Though informed by scholarship, the book is explicitly activist, arising largely out of the work of people involved in The Transnational Institute of Social Ecology, who discussed these issues at a conference in Thessaloniki in 2017. The authors clearly have an acute awareness of inequalities, as well as practical and theoretical knowledge about urban and political processes. The variation in style and content of the texts affirm the editors’ claim that the volume is an undisciplined production.
Societycide, not just ecocide
Its critique is certainly strident, and will appeal to some for that reason. Perhaps it will put off others. Those may include all who remain“under a spell”, as Olli Tammilehto puts it in his chapter, of taking what is [was?] around us as normal. The predominant tone of the book is closer to the Kurdish activist Abdullah Öcalan, who brought Bookchin into the struggles over Kurdish futures. According to Havin Guneser and Eleanor Finley’s chapter, Öcalan refers to what has been happening as societycide, not just ecocide.
Though diverse, all the chapters take a close-to-the-ground perspective on politics that, as an anthropologist, I appreciate. This becomes quite concrete in the final two chapters, whose authors aply demonstrate that the contemporary city is best understood on foot. Also, longstanding social ecologist, Daniel Chodorkoff makes explicit his debt to anthropology for understanding different types of leadership and ways of organising human existence. He returns at the end of his theoretical text to what this means for contemporary urban life, the politics unfolding where we live, in our neighbourhoods, in assemblies, town meetings and other democratic experiments. His chapter is one of many in the book, which makes positive reference to recent anarchist experiments, but Chodorkoff wants to push them further. For instance, he wants permanent autonomous zones, not just temporary autonomous zones.
The chapters also vary with respect to who they see as most active in claiming rights to the city. A number offer rather optimistic if not romantic visions of widespread potential for political mobilisation. Although it is hard to disagree with the depiction of contemporary (“successful”) cities as dead ends of a sort – aseptic, reduced to arenas of capitalist competition, perhaps no longer even cities – the forces reasserting these worrying trends are huge, and the resistance is probably not as widespread as the book makes out. Many urban activist initiatives, after all, fall far short of mentioning let alone denouncing capitalism as the source of their troubles. Still, as informed and critical commentary on what currently passes for urban development and attractive visions of the future, the book has some delightful contents.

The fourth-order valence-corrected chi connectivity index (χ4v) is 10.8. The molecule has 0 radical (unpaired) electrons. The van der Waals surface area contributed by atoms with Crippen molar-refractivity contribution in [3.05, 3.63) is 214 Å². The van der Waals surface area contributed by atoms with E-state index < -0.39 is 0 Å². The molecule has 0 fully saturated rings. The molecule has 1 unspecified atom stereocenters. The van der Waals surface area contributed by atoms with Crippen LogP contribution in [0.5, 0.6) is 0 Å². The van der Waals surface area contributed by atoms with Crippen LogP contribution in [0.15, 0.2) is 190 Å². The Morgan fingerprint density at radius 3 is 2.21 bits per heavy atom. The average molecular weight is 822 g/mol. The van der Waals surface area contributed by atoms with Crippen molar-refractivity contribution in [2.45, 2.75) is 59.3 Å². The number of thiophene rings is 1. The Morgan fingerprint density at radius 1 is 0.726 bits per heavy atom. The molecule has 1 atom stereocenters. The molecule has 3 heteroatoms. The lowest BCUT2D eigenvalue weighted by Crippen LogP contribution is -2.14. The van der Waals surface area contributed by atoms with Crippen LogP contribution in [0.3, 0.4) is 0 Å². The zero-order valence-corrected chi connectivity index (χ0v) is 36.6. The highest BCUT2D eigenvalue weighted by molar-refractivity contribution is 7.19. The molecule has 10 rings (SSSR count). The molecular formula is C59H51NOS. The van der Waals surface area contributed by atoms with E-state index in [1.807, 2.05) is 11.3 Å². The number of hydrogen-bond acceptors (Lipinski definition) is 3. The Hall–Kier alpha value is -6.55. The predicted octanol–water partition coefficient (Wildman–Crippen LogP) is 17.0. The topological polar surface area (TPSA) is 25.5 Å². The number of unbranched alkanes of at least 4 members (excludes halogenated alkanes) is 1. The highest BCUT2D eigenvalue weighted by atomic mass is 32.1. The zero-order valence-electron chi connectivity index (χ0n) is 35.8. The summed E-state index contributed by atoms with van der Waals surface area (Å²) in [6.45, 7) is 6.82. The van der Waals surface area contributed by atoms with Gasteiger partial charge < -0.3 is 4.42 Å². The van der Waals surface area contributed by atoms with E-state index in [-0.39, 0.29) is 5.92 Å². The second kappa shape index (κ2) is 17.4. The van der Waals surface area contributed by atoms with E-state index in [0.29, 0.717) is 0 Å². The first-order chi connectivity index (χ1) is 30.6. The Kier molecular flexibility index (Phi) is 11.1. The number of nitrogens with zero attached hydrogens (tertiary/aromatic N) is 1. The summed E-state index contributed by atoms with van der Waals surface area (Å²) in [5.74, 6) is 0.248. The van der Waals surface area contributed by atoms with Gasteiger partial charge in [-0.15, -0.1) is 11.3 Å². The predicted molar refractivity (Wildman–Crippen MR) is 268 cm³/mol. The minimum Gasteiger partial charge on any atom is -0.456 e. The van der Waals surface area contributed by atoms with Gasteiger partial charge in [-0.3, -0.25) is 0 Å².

In particular, in a chapter titled Is the Right to the City Are Right or a Revolution? Magauli Fricaudet offers a theoretically informed take on urban growth and its impacts, for example how they exploit nature, intensify the power of international elites and normalise financialisation.
The theoretical inspirations are mainly Henri Lefebvre and David Harvey in addition to Bookchin, with appearances by Eleanor Ostrom and, to a lesser extent, Saskia Sassen. Her book on Expulsions would offer a framework for putting together the types of extractivism, appropriation, rent seeking and other, often parasitic, urban activities that current mainstream debate confuses with wealth creation.
Sometimes the authors indulge in problematic generalisations and make over-stretched claims. Regardless, I do commend its ambition to go well beyond critiques of today’s [make that at least in part yesterday’s, from this April 2020 perspective] frenetic but resisted capitalism. Authors consider often overlooked types of state power, for instance as it has developed and is evolving in China (Metin Guven), and latent tendencies in society that perhaps do herald more optimistic times (Olli Tammilehto).
Towards really asking what’s important
Rewriting my final two paragraphs in April I return to my friend Brian Morris. He writes that Bookchin and, I believe, by extention social ecological narratives generally, have always understood that besides being animal, humans are intrinsically social beings, not autonomous possessive egos. We [sic] do not, by any criteria, “need” Wall Street or its everyday manifestation, shiny new shopping centres (Tripla, below, from a before-and-after-COVID19 story in Helsingin Sanomat).
Mutual dependencies between towns and hinterlands are then newly visible. So is the fact that humans need humans. No longer does one need to be a romantic to recognize and applaud mutual dependency and human contact at very local level. Nor does it any longer require quite as much imagination or radical thought to appreciate that ubiquitous capital-intensive technology does not prevent me or you from being human as well as natural/animal. Perhaps with COVID19 social ecology will flourish anew, strengthened further by attending to the urban and the Right to the City.